Durham activist Mandy Carter encouraged collaborative activism in the era of President Donald Trump during a talk Wednesday.
Carter, co-founder of the National Black Justice Coalition, spoke to a group of students, faculty and community organizers about social change and activism as part of the Gender Wednesday series sponsored by Duke's Gender, Sexuality and Feminist Studies program.
As many Duke students ponder the future of Trump's presidency, Carter talked about the importance of taking current setbacks in stride and constantly looking toward the long-term goal. She cited President Barack Obama's 2013 speech at the Lincoln Memorial on the 50th anniversary of Dr. Martin Luther King Jr.'s iconic "I Have A Dream" speech as support for her vision.
"Do you think people sitting there 50 years earlier would have said, I guess we're going to see that?" she said. "Think about that. That's what you call 'losing forward.'"
A black lesbian activist, Carter said she takes an intersectional approach toward social change. She noted the historical oppression of women, black Americans and members of the LGBTQ+ community as a call for collaboration among people of different backgrounds.
"So who do you think should be in conversation with each other?" she said. "We don't always have to agree on everything, but the fundamental principle remains."
In Carter's opinion, politics play a strong role at the local level. Civic engagement and change occur at the Durham City Council and begin with conversation, she said.
She emphasized the importance of bridging the Duke and Durham communities, citing the power of social media platforms like Facebook to connect students with organizations and events off campus.
Noting that college campuses are critical centers of social change, Carter commended Duke for deciding to join 16 other universities in a brief opposing President Trump's executive order on immigration.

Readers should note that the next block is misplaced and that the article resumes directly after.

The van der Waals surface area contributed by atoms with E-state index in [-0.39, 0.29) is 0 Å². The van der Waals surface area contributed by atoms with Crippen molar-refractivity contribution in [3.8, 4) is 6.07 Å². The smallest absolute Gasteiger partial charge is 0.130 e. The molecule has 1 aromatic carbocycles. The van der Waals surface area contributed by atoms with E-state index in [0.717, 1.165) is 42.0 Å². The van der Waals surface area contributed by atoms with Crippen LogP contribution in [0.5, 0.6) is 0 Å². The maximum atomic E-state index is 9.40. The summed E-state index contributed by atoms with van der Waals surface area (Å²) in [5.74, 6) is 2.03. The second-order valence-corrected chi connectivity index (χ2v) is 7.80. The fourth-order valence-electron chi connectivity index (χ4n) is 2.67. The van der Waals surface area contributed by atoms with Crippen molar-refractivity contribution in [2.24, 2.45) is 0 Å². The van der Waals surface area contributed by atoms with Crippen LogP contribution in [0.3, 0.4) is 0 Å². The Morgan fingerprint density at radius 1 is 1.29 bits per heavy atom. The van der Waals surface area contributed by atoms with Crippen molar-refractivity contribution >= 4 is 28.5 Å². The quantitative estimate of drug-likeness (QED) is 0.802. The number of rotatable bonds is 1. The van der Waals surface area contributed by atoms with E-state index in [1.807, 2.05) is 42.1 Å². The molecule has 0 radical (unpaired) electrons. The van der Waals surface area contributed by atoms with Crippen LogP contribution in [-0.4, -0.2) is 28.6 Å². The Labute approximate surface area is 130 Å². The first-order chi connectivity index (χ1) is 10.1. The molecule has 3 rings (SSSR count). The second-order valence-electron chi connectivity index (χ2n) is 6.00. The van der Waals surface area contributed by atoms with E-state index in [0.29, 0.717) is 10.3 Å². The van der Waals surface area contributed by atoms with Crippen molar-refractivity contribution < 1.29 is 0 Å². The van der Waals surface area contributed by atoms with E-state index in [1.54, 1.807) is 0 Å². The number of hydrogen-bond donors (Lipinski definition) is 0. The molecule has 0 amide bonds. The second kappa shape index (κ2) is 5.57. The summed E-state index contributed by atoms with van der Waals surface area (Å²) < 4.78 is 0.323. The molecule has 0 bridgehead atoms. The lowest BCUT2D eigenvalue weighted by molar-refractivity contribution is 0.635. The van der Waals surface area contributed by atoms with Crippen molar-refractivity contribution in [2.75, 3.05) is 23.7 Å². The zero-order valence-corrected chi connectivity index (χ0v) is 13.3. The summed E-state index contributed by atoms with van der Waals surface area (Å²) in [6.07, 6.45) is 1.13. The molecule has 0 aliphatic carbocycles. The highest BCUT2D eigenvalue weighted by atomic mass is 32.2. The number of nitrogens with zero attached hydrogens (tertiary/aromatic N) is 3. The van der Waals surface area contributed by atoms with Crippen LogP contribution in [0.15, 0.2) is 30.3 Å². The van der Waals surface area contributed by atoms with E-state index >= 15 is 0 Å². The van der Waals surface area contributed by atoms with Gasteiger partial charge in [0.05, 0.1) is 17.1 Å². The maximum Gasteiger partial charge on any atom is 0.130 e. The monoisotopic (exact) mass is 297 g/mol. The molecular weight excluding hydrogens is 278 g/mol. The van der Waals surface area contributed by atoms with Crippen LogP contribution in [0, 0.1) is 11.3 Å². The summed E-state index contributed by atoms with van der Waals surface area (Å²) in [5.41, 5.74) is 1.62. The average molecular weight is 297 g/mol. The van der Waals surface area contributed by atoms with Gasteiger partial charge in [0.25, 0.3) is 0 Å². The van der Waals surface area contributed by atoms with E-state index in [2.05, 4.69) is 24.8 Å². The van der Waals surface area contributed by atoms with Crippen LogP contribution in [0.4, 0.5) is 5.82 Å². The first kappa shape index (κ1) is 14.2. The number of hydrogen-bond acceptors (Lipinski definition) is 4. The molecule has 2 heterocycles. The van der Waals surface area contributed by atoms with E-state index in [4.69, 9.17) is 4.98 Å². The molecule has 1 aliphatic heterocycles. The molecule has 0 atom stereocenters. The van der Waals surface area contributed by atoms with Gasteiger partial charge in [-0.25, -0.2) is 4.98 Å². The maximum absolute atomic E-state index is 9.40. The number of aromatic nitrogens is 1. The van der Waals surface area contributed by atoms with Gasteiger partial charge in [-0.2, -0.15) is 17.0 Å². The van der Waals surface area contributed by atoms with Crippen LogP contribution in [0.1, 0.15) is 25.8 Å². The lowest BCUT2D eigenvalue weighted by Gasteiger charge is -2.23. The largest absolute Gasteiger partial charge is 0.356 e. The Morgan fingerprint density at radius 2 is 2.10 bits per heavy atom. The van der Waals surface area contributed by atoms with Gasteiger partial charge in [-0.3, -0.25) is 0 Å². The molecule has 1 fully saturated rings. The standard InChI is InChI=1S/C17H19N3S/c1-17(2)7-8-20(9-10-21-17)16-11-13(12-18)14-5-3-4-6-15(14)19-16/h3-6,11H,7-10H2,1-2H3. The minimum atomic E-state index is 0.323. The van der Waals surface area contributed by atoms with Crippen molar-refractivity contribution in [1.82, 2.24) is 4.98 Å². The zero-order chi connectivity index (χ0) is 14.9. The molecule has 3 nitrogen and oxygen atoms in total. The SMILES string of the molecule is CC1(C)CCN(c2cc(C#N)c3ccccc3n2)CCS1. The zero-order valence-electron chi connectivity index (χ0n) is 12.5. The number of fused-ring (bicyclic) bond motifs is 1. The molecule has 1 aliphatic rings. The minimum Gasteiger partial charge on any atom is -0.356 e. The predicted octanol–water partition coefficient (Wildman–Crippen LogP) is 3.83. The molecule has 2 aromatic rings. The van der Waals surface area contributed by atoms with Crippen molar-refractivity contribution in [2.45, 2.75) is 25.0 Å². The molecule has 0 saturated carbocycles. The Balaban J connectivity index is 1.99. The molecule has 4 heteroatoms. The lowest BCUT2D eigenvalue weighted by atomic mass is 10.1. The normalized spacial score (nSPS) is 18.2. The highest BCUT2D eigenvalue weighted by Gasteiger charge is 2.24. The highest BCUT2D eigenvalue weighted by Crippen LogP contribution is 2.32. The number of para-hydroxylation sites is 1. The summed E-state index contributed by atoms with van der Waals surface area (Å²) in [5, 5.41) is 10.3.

"I would like to say thank you to Duke and the other campuses for standing up and speaking out and making a difference in terms of how this change can happen," she said.
Carter also said she implores Duke students who might be skeptical of activism's efficacy to "consider the power of one."
She recommended that Duke students begin by engaging each other in conversation on campus, using cultural resources like the Mary Lou Williams Center for Black Culture and the Center for Sexual and Gender Diversity.
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First-year Gino Nuzzolillo said he attended Carter's talk to get ideas about how he can become more politically active on campus and in Durham as a whole. Nuzzolillo noted that he is particularly concerned with Trump's disrespect for the norms of political processes and his "dangerous rhetoric," which he believes "mirrors [that] of authoritarian leaders we've seen before."
When asked to respond to critics who argue that recent protests undermine our nation's ability to move forward, Carter responded that she is not just organizing against Trump or his administration but against policy decisions.
"I had issues with some of President Obama's policies too," she said. "A bad policy is a bad policy. You want to make sure you speak up, and a campus is so important for that discourse, that ability to speak up and organize."
Carter, who proclaimed her "current level of optimism to be a 10," asked students and community members if they can passively accept the current political climate and challenged them to ask, "are we about justice or are we about just us?"